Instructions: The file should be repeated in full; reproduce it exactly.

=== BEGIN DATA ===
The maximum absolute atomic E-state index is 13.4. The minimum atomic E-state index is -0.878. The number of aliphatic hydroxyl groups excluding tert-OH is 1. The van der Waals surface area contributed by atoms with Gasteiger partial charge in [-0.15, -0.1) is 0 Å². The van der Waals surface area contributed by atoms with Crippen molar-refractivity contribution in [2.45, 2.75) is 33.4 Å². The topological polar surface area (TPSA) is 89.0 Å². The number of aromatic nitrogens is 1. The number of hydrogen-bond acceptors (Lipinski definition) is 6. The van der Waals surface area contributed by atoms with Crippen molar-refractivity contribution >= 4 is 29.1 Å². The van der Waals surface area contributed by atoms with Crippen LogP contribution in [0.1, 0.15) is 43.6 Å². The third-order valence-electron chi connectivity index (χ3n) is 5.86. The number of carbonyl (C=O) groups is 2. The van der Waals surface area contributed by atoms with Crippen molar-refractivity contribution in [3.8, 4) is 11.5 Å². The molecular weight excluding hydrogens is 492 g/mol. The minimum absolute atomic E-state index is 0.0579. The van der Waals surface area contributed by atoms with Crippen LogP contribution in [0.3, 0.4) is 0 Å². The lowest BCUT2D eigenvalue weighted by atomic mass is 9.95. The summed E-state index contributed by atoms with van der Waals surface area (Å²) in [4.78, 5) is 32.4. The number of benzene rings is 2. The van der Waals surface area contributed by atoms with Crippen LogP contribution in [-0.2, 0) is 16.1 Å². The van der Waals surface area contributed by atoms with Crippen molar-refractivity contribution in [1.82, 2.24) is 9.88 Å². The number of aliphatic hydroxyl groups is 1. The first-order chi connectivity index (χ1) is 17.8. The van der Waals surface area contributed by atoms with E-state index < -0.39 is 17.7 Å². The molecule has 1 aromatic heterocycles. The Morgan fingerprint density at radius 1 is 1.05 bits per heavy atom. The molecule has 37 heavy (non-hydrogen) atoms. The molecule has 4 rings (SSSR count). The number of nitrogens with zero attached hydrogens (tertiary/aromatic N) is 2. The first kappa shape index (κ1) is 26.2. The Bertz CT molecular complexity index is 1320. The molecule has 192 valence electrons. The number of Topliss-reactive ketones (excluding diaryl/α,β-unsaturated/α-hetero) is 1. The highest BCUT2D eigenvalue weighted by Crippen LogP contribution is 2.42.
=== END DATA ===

The maximum absolute atomic E-state index is 13.4. The minimum atomic E-state index is -0.878. The number of aliphatic hydroxyl groups excluding tert-OH is 1. The van der Waals surface area contributed by atoms with Gasteiger partial charge in [-0.15, -0.1) is 0 Å². The van der Waals surface area contributed by atoms with Crippen molar-refractivity contribution in [2.45, 2.75) is 33.4 Å². The topological polar surface area (TPSA) is 89.0 Å². The number of aromatic nitrogens is 1. The number of hydrogen-bond acceptors (Lipinski definition) is 6. The van der Waals surface area contributed by atoms with Crippen molar-refractivity contribution >= 4 is 29.1 Å². The van der Waals surface area contributed by atoms with Crippen LogP contribution in [0.1, 0.15) is 43.6 Å². The third-order valence-electron chi connectivity index (χ3n) is 5.86. The number of carbonyl (C=O) groups is 2. The van der Waals surface area contributed by atoms with Crippen molar-refractivity contribution in [3.8, 4) is 11.5 Å². The molecular weight excluding hydrogens is 492 g/mol. The minimum absolute atomic E-state index is 0.0579. The van der Waals surface area contributed by atoms with Crippen LogP contribution in [0.3, 0.4) is 0 Å². The lowest BCUT2D eigenvalue weighted by atomic mass is 9.95. The summed E-state index contributed by atoms with van der Waals surface area (Å²) in [4.78, 5) is 32.4. The number of benzene rings is 2. The van der Waals surface area contributed by atoms with Crippen LogP contribution in [-0.2, 0) is 16.1 Å². The van der Waals surface area contributed by atoms with Crippen molar-refractivity contribution in [1.82, 2.24) is 9.88 Å². The number of aliphatic hydroxyl groups is 1. The first-order chi connectivity index (χ1) is 17.8. The van der Waals surface area contributed by atoms with E-state index < -0.39 is 17.7 Å². The molecule has 1 aromatic heterocycles. The Morgan fingerprint density at radius 1 is 1.05 bits per heavy atom. The molecule has 37 heavy (non-hydrogen) atoms. The molecule has 4 rings (SSSR count). The number of nitrogens with zero attached hydrogens (tertiary/aromatic N) is 2. The first kappa shape index (κ1) is 26.2. The Bertz CT molecular complexity index is 1320. The molecule has 192 valence electrons. The number of Topliss-reactive ketones (excluding diaryl/α,β-unsaturated/α-hetero) is 1. The highest BCUT2D eigenvalue weighted by Crippen LogP contribution is 2.42.